If you do not have anything else in the controller holding you back from running up to 125V, you could greatly improve it by switching to IRFP4568 MOSFETs and 150v rated caps. No need to worry about the RDSon, both of the MOSFETs are low being 2.6mOhm and 5.9mOhm respectively. Heat lost to conduction losses is squat compared to everything else.
Here is a real world example I have tested with the Xie Chang controllers and IRFB4110 and IRFB4115 MOSFETs.
An 18 FET 4110 controller was able to do 140A @ 75V before reaching my 100C thermal limit, an 18 FET 4115 controller was able to do 85A at 125V before reaching my 100C limit, both took about the same amount of time to reach the limit. The 18 FET controller case is the limiting factor for the IRFB4115 based controller because it does run warmer due to unipolor PWM and going into full block commutation at top speed. Even with those numbers, 75*140=10,500W, 125*85=10,600W. Pretty much splitting hairs, pick the right controller for the KV of your motor. When I moved up to 24 FET controllers which have much better thermal capabilities things change a lot. The 4110 controller could do 200A @ 80V and be in spec, 16,000W. The 25 FET IRFB4115 controller can do 120V @ 200A and be in spec, 24,000W. I wasn't able to get either one of these controllers over 75C Tc (I always monitor the Tc of the FET under PWM as it almost always has the highest losses).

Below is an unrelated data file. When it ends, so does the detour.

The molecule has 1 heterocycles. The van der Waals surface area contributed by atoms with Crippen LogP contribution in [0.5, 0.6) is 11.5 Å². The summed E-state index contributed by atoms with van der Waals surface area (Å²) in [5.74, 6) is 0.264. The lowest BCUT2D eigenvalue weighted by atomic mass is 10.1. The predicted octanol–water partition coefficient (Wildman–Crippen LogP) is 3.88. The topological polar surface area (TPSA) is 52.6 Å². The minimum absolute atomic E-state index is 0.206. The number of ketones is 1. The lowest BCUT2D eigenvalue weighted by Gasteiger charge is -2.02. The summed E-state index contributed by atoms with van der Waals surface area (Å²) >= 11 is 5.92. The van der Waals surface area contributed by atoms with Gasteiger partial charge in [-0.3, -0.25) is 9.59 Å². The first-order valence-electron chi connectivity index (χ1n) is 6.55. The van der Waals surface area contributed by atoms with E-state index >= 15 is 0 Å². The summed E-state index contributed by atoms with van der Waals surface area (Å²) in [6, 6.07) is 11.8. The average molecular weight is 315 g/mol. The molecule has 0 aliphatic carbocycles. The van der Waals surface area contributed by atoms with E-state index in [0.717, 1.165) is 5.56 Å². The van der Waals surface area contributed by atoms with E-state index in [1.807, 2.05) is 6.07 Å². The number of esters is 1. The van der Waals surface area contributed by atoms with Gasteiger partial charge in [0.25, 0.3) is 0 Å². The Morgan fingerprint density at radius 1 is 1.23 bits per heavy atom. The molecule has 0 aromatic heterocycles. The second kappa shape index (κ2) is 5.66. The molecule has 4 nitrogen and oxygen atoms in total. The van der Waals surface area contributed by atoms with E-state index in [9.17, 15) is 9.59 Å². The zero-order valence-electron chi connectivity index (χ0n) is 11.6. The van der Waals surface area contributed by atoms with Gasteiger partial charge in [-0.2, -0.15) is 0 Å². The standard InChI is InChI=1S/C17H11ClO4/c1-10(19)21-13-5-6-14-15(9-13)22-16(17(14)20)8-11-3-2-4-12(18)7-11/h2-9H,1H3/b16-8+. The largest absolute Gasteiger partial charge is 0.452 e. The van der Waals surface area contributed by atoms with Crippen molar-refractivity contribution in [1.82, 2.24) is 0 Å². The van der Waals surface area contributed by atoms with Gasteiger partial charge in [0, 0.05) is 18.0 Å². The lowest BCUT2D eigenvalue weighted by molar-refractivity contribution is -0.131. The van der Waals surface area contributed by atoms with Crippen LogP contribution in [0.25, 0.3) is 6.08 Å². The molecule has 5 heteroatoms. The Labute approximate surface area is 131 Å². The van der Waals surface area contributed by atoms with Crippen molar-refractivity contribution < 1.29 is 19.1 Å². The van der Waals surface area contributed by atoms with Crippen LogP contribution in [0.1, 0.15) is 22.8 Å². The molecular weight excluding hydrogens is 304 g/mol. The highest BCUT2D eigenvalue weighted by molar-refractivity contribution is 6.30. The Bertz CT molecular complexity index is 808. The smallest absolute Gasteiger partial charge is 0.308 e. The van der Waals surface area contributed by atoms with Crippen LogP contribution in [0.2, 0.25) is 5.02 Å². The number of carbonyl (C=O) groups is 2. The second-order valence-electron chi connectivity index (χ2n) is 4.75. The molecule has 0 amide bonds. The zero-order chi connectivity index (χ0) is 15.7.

Remember the IRFB4110 has a RDSon of 4.5mOhm vs the IRFB4115 at 11mOhm. The TO-220 case is limited to a max of 75A and with paralleling 4 FETs I derated to 50A per FET. Given good thermal properties you can see that the RDSon really doesn't make much of a difference.
I believe it would be worth your time to solder in some IRFP4568 MOSFETs and put a temp probe on the case of the MOSFET body and datalog it's temp vs and IRFP4468 based controller. Change nothing besides the MOSFET and see how much of a difference there is in the temperature, I'm pretty sure you will be surprised how little difference there is. The difference will probably be so small that you will have problems measuring it reliably except maybe under a unique operating mode (I don't know exactly how your controller works so I am unable to tell you the worst case scenario, but the above info should help you figure it out).
I don't know if you are the person who designed the power stage on this controller or who has been involved, but have them run the math on losses and you will clearly see that it makes more sense to go with the IRFP4568 MOSFET. The math is pretty easy, I've previously posted a spreadsheet long ago which will calc the switching losses for you.
The DIY ebike crowd certainly needs better controller choices and the Addapto appears pretty innovative. I personally would like to try one out.
Do you have details on how the BMS is working? You using the LTC6803 chips?
Could you post some detailed photos of the internals. I'm interested in seeing the driver layout and power stage designs. You can PM or email me if you don't want to make them public.
Regards and the best of luck with sales,
P.S. I emailed you about pricing last night. email@example.com